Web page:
Hey there Narooma,
I am LBK since '92. Much of what you say strikes a chord with my own experience, but there are so many variables, that what I say might bear no relation to your situation;
1) Much will depend on your suspension mechanism and socket. I have the Iceross system.
2) Your prosthetist should have pretty good input on your problem, because, unless he/she is pretty new to the game, they will know your stump, and have seen this problem before.
3) My own stump started getting similar symptoms after a few months of walking - it was bruised flesh, not bone. If ignored, it eventually made a sore. Like you, if I rested it, the bruising went away until next I wore my leg all day. Because of huge variation of stump volume from morning to night, I would "sink down" in the socket as day wore on, and this would cause the bone on the front (shin) to locate just below the clearance that had been made for it by the prosthetist. This became worse the longer it had been since my last refit. At that time I was in a position to afford numerous refits, and had a refit of the socket every 5 months for the first 3 & 1/2 years post amputation.
My advice, therefore:
1) Check with your prosthetist, and see what he/she says.
2) Try adding a stump-sock; sometimes the added thickness can lift you a little - at least enough to avoid the sore spot.
3) Once you accept the need for a refit (sooner or later you will need it) ensure that your casting is done later in the day (when the stump has a lower volume) or ensure that you have a pretty tight bandage on for a couple of hours prior. This will ensure that the new socket will be as tight as can be - so you also need to make sure that you bind the stump prior to fitting and alignment to avoid delays in donning, and discomfort.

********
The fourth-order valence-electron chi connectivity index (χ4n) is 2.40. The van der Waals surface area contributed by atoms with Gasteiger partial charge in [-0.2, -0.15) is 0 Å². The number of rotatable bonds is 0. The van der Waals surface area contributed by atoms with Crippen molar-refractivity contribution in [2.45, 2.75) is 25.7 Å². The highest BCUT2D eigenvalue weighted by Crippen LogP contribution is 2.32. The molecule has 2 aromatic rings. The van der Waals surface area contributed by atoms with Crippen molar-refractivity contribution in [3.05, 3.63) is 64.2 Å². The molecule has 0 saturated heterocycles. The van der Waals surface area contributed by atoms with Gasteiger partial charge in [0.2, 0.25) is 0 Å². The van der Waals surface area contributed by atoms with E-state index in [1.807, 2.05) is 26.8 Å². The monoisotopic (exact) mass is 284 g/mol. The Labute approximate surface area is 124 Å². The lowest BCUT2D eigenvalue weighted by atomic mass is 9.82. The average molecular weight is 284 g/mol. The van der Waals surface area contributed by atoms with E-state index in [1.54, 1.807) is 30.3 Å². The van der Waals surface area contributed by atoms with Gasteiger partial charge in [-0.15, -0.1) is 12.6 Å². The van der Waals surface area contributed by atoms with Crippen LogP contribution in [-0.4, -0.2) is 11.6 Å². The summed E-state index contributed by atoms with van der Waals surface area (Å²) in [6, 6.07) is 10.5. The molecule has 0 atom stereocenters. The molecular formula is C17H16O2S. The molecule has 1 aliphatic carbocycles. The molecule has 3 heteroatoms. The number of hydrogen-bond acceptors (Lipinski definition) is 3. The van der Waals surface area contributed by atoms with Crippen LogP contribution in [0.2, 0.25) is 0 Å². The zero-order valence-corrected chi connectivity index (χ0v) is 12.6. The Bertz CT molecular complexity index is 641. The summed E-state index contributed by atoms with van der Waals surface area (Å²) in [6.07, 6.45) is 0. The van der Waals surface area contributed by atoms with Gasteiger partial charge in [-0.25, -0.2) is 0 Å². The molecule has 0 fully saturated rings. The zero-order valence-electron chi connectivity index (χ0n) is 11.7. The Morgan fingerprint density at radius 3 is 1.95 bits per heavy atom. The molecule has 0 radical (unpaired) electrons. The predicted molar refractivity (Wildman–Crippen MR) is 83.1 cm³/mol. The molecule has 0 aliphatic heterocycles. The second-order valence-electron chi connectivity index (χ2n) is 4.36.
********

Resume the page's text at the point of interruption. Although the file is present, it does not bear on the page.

The first refit that I had after getting the Iceross system, I had driven two days to get the the prosthetist, and had left my leg off while driving. This caused the stump to fill up with body fluids and asume a larger size than when wearing the leg. The prosthetist cast me as I arrived and I had a fitting the next day. My stump had gone down overnight, and then I wore my (old) leg about for a couple of hours before going in to see him. He was amazed that the new socket was loose, just as loose as the old one! Luckily he had seen something like this before, and recast me immediately, while the stump was still "down". The following day I collected my new socket, and it was very tight. In fact I had to bind my stump either overnight, or for an hour or two before putting my leg on in the morning.
Not long after that refit, I was showing off my prowess at tennis, and rather overdid things. The next morning I could not get the leg on, and I was seriously depressed. I phoned the prosthetist, and he advised keeping the limb elevated, and applying ice (limited time of ice to max 15 mins/45 mins without) and after a couple of hours, I was able to get it on.
As I warned at the outset, this was my experience, and yours may be quite different.
As a follow-up, I must report that on subsequent refits, I have always ensured that I am cast after having worn my leg for at least a couple of hours, and no repeat of the problem. Also, as the years have passed, my stump has stabilsed somewhat, and re-fits are few and far between now. Also the fluctuation of stump volume has lessened considerably, but still noticeable - in fact, I am well overdue for a refit right now. Wearing two stumpsocks, and the socket still loose - I am scheduled for a refit in February, but in the meanwhile, if my leg gets too loose, I can take it off for an hour or two (I am mainly office-bound) and let the leg regain some volume before putting it back on again.
I hope that this little bit of info helps, and that some others jump in with their own experiences.